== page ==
Louisiana Police Hate Crime Law: Blue Lives Matter Law Would Be First In The Nation

Louisiana may become the first state in the nation to pass a police hate crime law. House Bill 953, dubbed the Blue Lives Matter bill, would make threatening or harming a law enforcement officer a hate crime.

The Louisiana police hate crime legislation passed both the state house and senate with little opposition, NOLA.com reports. Lawmakers in the house passed the Blue Lives Matter bill by a vote of 91 to zero. In the state senate, the bill passed by a 33 to three margin.

The police hate crime bill now sits on the desk of Louisiana Democrat Governor John Bel Edwards and awaits his signature. Some Black Lives Matter activists have spoken out vehemently against the legislation. Governor Edwards’ brother, father, and grandfather all served their communities as sheriffs. He is expected to sign the bill into law before the end of the week. The measure also protects other first responders who are threatened or attacked due to their chosen profession.

Hate crime statutes that invoke more stringent prison sentences and steeper fines already exist in many states, but none relate to threats or harm against police officers — until now. Hate crime laws currently offer enhanced punishment for individuals threatened, discriminated against, injured, or killed if they were targeted due to their sexual orientation, race, gender, religion, nationality, or affiliation with specific organizations, ABC News notes.

Public servants in five states have attempted to pass similar versions of Louisiana’s police hate crime Blue Lives Matter bill but have failed. Opponents to such measures have claimed the creation of new laws to protect the police are unnecessary and could actually weaken existing hate crime statutes.

Anti-Defamation League Regional Director Allison Padilla-Goodman is among those opposed to the enhanced protections for police officers. Padilla-Goodman said those convicted of assaulting law enforcement officers are already subjected to increased penalties in some states and are prosecuted vigorously under existing Louisiana law.

Louisiana lawmakers decided to author the Blue Lives Matter bill after a series of high-profile assaults on police officers in the country. Republican Representative Lance Harris sponsored the bill. Harris cited the Houston case where one deputy was shot 15 times during an ambush last August among the motivating factors behind his proposed legislation.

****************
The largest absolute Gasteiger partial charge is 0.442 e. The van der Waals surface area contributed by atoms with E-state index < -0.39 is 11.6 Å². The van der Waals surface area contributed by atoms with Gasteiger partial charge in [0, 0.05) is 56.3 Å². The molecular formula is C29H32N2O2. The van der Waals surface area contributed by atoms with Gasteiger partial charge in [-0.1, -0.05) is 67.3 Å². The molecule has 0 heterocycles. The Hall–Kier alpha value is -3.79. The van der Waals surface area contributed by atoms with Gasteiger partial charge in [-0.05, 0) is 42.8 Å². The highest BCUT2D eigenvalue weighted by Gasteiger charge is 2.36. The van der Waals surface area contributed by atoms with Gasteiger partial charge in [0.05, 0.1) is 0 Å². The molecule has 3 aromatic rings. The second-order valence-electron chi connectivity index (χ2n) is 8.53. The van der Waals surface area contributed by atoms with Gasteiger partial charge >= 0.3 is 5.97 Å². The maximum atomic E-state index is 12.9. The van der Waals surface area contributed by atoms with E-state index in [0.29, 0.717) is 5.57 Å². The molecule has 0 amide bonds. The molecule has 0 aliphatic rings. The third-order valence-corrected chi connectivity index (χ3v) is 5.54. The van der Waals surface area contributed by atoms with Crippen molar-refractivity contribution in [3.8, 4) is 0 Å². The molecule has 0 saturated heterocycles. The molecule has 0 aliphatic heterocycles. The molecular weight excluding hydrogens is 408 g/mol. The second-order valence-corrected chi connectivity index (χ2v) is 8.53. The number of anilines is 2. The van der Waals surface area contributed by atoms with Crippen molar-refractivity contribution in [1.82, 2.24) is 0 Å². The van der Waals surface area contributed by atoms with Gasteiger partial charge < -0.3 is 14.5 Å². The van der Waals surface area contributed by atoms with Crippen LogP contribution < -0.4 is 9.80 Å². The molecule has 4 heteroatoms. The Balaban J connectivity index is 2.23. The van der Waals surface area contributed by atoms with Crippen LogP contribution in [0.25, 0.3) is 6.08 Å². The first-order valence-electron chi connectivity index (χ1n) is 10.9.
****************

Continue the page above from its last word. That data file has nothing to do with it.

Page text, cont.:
“This gives more of a deterrent for people just to pick out a law officer because he’s a law officer and attack him,” Representative Harris said.

Black Youth Project 100 New Orleans Chapter Co-Chair Latoya Lewis feels police hate crime statistics do not support the need for the Blue Lives Matter law. She also feels if Governor Edwards signs the legislation into law, he is making a comment about the Black Lives Matter movement.

“Supporting this bill puts the broader community on a back burner in Louisiana,” Latoya Harris said. “This would not be a positive reaction to our cries, but only show how much power there is against the people trying to stop the harassing and murder in the streets by police. [Police officers] are not born a certain way. They choose it, and the uniform they wear comes with a lot of protection.”

If Louisiana Governor John Bel Edwards does sign the law as anticipated, individuals convicted on Blue Lives Matter hate crimes would face an additional five yeas in prison and up to a $5,000 fine on felony charges. If found guilty of misdemeanor hate crimes, the offenders would face up to an additional six months in prison and another $500 in fines.

The Louisiana police hate crimes law has prompted heated debate on social media.

A Blue Lives Matter Act has been proposed in Congress. Colorado Republican Ken Buck sponsored the bill, which is supported by the Fraternal Order of Police. If passed, the federal hate crime statute would add enhanced protection for law enforcement officers who work in states where hate crime laws do not offer them additional protection.

What do you think about the Louisiana police hate crime Blue Lives Matter bill?

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